Charlie Mullins: Business rates change will inspire growth of home-based enterprise
5 min read
21 March 2016
There was one clear winner from last week’s Budget – small business. It clearly showed how SMEs have moved from the wings to centre stage of the economy and should encourage more to step into the spotlight.
In the past, SMEs were often in the same basket as the beer drinkers, car drivers and smokers – an easy target for tax rises to fill a hole in the chancellor’s coffers.
However, the descent of the banking sector-induced recession on the economy revealed that old-fashioned enterprise, led by an army of entrepreneurs and SME business owners, could pull the country up by its bootstraps to get it back on an even keel.
In each of his last eight Budgets the chancellor has acknowledged the contribution of small businesses to the economy and over that period helped to make the environment a lot more welcoming for startup entrepreneurs and SMEs champing at the bit to grow.
And the figures back this up. Since the turn of the century, 1.9m small business have been established, which includes 146,000 in 2014, delivering a record-breaking 5.4m private sector businesses in the UK at the start of 2015.
I would hope that those with business ambitions are not distracted by the political arguments over disability benefits and the shadow cast by the upcoming EU debate that has dogged the Budget in the days since George Osborne stood up at the despatch box. Behind those headline-grabbing issues was a batch of measures that will help and inspire entrepreneurs to take the first or next decisive step in business.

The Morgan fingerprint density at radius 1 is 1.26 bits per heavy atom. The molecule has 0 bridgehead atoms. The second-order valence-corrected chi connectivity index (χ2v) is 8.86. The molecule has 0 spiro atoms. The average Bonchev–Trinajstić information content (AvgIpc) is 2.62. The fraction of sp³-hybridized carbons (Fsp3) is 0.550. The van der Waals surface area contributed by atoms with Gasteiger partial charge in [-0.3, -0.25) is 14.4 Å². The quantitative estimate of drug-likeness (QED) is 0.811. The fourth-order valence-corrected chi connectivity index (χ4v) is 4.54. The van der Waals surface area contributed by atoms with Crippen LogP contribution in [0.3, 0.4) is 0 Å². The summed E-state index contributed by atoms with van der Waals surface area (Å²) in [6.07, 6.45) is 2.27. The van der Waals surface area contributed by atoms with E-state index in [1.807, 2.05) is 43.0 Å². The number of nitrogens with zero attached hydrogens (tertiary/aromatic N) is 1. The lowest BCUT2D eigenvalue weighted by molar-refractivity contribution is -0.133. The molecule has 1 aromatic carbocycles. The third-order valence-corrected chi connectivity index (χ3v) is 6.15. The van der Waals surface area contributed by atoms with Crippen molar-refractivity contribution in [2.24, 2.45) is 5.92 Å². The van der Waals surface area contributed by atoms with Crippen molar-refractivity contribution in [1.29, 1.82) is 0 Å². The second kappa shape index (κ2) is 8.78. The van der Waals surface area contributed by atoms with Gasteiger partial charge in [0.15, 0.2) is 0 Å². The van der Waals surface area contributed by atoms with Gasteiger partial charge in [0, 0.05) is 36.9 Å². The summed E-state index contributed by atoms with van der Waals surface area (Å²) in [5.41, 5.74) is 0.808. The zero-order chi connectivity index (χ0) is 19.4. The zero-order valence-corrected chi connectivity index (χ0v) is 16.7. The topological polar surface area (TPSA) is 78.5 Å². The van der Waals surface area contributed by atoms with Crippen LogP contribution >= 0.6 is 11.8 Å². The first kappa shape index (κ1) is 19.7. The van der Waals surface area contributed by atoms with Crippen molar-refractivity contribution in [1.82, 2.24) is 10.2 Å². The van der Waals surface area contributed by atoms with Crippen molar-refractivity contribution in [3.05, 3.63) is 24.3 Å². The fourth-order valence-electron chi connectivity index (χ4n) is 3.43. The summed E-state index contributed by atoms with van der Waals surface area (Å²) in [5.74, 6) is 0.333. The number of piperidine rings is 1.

Improved tax relief for entrepreneurs who invest in their own businesses and another cut in corporation tax, from 20 per cent to 17 per cent in 2020, along with changes to commercial property stamp duty are all incentives to build and grow a business. However, the most significant was the changes made to business rates, which has the potential to create the next boom in small business growth.
The cut in business rates will see 600,000 small firms paying no rates on the property occupied with a rateable value of £12,000 and below. Those businesses with premises with a rateable value between £12,000 and £15,000 will receive tapered relief.
This massive change will help hundreds of thousands of small companies that have been restricted by an outdated tax system. But even more significantly it opens the door to micro-home businesses to grow and expand.
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The prospect of paying business rates will have deterred so many home businesses from transforming from one-man or one-woman-bands into job-creating and sustaining enterprises. But now that barrier has been removed these home-based entrepreneurs should be encouraged to go from the kitchen table to their own dedicated business premises.
A huge percentage of small businesses in the UK are run from home. Figures from 2013 put the number at 2.9m – 59 per cent of all business in the country that year. Emma Jones, founder of Enterprise Nation, was quoted as saying these businesses contribute £243bn in turnover to the economy. That’s a significant number, about £1 for every 11 quid of turnover.
Many of these enterprises will also be one-person businesses. Moving from home to business premises creates greater opportunity for growth. And with growth, comes employment.
The money saved from paying business rates can go towards employing people or taking on apprentices. Just imagine if just half of those businesses each created a new job.
And that’s the key to maintaining our economic recovery; creating jobs that keep the economy moving. On the day of the Budget it was announced that unemployment is now 1.68m, which is down 171,000 since last year and 865,000 since 2010.
It proves the chancellor’s plan is working, which is providing the spark that can light the fire under the UK’s enterprising masses. Entrepreneurs should harness that fire and rocket-propel the economy forward to the benefit of the whole country.
Some of the best businesses have started life on the kitchen counter, including The Cambridge Satchel Company – as we found out in our interview with founder Julie Deane.